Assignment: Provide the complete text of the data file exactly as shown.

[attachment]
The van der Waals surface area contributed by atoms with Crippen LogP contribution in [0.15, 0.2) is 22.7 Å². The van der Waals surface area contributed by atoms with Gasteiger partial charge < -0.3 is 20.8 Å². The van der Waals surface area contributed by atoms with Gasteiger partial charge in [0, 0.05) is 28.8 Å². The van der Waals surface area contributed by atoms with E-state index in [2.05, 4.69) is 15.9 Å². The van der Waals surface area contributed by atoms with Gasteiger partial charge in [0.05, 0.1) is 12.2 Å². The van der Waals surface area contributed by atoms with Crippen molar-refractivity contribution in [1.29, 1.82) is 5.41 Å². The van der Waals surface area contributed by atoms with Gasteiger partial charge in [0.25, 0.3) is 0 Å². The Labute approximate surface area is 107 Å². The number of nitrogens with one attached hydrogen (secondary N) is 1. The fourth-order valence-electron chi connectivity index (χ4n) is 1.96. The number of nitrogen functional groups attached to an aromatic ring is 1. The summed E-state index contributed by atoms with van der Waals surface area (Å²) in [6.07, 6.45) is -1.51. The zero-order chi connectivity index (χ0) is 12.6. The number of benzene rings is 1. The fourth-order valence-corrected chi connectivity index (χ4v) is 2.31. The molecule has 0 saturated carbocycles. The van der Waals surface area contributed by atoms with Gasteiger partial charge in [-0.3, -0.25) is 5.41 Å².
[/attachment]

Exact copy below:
The van der Waals surface area contributed by atoms with Crippen LogP contribution in [0.15, 0.2) is 22.7 Å². The van der Waals surface area contributed by atoms with Gasteiger partial charge < -0.3 is 20.8 Å². The van der Waals surface area contributed by atoms with Gasteiger partial charge in [0, 0.05) is 28.8 Å². The van der Waals surface area contributed by atoms with E-state index in [2.05, 4.69) is 15.9 Å². The van der Waals surface area contributed by atoms with Gasteiger partial charge in [0.05, 0.1) is 12.2 Å². The van der Waals surface area contributed by atoms with Crippen molar-refractivity contribution in [1.29, 1.82) is 5.41 Å². The van der Waals surface area contributed by atoms with Gasteiger partial charge in [0.25, 0.3) is 0 Å². The Labute approximate surface area is 107 Å². The number of nitrogens with one attached hydrogen (secondary N) is 1. The fourth-order valence-electron chi connectivity index (χ4n) is 1.96. The number of nitrogen functional groups attached to an aromatic ring is 1. The summed E-state index contributed by atoms with van der Waals surface area (Å²) in [6.07, 6.45) is -1.51. The zero-order chi connectivity index (χ0) is 12.6. The number of benzene rings is 1. The fourth-order valence-corrected chi connectivity index (χ4v) is 2.31. The molecule has 0 saturated carbocycles. The van der Waals surface area contributed by atoms with Gasteiger partial charge in [-0.3, -0.25) is 5.41 Å².